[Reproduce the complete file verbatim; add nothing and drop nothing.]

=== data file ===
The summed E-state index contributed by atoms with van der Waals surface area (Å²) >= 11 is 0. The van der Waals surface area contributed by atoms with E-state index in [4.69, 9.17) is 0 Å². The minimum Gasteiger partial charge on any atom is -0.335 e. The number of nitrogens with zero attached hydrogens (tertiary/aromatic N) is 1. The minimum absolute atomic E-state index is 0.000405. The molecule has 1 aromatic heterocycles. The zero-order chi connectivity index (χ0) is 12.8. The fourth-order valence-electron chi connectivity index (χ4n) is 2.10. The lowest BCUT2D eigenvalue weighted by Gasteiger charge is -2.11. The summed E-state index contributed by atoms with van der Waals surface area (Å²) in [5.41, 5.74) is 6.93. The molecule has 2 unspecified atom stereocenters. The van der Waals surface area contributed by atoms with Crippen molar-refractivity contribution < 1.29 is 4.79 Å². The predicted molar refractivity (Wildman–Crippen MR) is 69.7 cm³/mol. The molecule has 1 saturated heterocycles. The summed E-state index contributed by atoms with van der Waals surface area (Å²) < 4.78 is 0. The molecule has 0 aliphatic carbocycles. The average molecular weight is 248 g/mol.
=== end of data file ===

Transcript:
The summed E-state index contributed by atoms with van der Waals surface area (Å²) >= 11 is 0. The van der Waals surface area contributed by atoms with E-state index in [4.69, 9.17) is 0 Å². The minimum Gasteiger partial charge on any atom is -0.335 e. The number of nitrogens with zero attached hydrogens (tertiary/aromatic N) is 1. The minimum absolute atomic E-state index is 0.000405. The molecule has 1 aromatic heterocycles. The zero-order chi connectivity index (χ0) is 12.8. The fourth-order valence-electron chi connectivity index (χ4n) is 2.10. The lowest BCUT2D eigenvalue weighted by Gasteiger charge is -2.11. The summed E-state index contributed by atoms with van der Waals surface area (Å²) in [5.41, 5.74) is 6.93. The molecule has 2 unspecified atom stereocenters. The van der Waals surface area contributed by atoms with Crippen molar-refractivity contribution < 1.29 is 4.79 Å². The predicted molar refractivity (Wildman–Crippen MR) is 69.7 cm³/mol. The molecule has 1 saturated heterocycles. The summed E-state index contributed by atoms with van der Waals surface area (Å²) < 4.78 is 0. The molecule has 0 aliphatic carbocycles. The average molecular weight is 248 g/mol.